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N2 - Ultrasound microvessel imaging (UMI) based on the combination of singular value decomposition (SVD) clutter filtering and ultrafast plane wave imaging has recently demonstrated significantly improved Doppler sensitivity, especially to small vessels that are invisible to conventional Doppler imaging. Practical implementation of UMI is hindered by the high computational cost associated with SVD and low blood signal-to-noise ratio (SNR) in deep regions of the tissue due to the lack of transmit focusing of plane waves. Concerning the high computational cost, an accelerated SVD clutter filtering method based on randomized SVD (rSVD) and randomized spatial downsampling (rSD) was recently proposed by our group, which showed the feasibility of real-time implementation of UMI. Concerning the low blood flow SNR in deep imaging regions, here we propose a noise suppression method based on noise debiasing that can be easily applied to the accelerated SVD method to bridge the gap between real-time implementation and high imaging quality. The proposed method experimentally measures the noise-induced bias by collecting the noise signal using the identical imaging sequence as regular UMI, but with the ultrasound transmission turned off. The estimated bias can then be subtracted from the original power Doppler (PD) image to obtain effective noise suppression. The feasibility of the proposed method was validated under different ultrasound imaging parameters [including transmitting voltages and time-gain compensation (TGC) settings] with a phantom experiment. The noise-debiased images showed an increase of up to 15.3 and 13.4 dB in SNR as compared to original PD images on the blood flow phantom and an in vivo human kidney data set, respectively. The proposed noise suppression method has negligible computational cost and can be conveniently combined with the previously proposed accelerated SVD clutter filtering technique to achieve high quality, real-time UMI imaging.

AB - Ultrasound microvessel imaging (UMI) based on the combination of singular value decomposition (SVD) clutter filtering and ultrafast plane wave imaging has recently demonstrated significantly improved Doppler sensitivity, especially to small vessels that are invisible to conventional Doppler imaging. Practical implementation of UMI is hindered by the high computational cost associated with SVD and low blood signal-to-noise ratio (SNR) in deep regions of the tissue due to the lack of transmit focusing of plane waves. Concerning the high computational cost, an accelerated SVD clutter filtering method based on randomized SVD (rSVD) and randomized spatial downsampling (rSD) was recently proposed by our group, which showed the feasibility of real-time implementation of UMI. Concerning the low blood flow SNR in deep imaging regions, here we propose a noise suppression method based on noise debiasing that can be easily applied to the accelerated SVD method to bridge the gap between real-time implementation and high imaging quality. The proposed method experimentally measures the noise-induced bias by collecting the noise signal using the identical imaging sequence as regular UMI, but with the ultrasound transmission turned off. The estimated bias can then be subtracted from the original power Doppler (PD) image to obtain effective noise suppression. The feasibility of the proposed method was validated under different ultrasound imaging parameters [including transmitting voltages and time-gain compensation (TGC) settings] with a phantom experiment. The noise-debiased images showed an increase of up to 15.3 and 13.4 dB in SNR as compared to original PD images on the blood flow phantom and an in vivo human kidney data set, respectively. The proposed noise suppression method has negligible computational cost and can be conveniently combined with the previously proposed accelerated SVD clutter filtering technique to achieve high quality, real-time UMI imaging.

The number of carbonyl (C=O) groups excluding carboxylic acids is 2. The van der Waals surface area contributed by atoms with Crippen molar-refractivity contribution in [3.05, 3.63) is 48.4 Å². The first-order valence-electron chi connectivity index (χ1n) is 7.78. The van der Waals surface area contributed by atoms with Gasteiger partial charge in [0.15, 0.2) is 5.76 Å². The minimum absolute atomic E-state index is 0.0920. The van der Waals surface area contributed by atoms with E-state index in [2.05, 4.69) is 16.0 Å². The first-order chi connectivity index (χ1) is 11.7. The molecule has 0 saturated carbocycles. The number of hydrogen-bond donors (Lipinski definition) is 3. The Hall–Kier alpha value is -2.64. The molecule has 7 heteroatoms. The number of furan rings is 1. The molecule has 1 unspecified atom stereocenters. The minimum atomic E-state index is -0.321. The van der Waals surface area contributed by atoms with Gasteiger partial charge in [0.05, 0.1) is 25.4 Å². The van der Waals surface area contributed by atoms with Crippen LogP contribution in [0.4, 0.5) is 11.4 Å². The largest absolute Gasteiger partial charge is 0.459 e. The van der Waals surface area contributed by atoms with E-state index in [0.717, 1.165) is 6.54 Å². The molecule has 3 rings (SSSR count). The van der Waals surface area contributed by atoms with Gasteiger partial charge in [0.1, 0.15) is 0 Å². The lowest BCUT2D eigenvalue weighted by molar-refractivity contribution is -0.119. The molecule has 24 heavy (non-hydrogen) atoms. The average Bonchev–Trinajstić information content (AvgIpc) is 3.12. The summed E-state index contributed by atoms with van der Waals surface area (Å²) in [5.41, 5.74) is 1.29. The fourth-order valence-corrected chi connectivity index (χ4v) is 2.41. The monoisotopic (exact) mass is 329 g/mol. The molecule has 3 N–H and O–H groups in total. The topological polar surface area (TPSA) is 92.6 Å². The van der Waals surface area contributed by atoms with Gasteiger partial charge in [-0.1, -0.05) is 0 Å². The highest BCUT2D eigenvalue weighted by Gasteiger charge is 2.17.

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KW - ultrafast ultrasound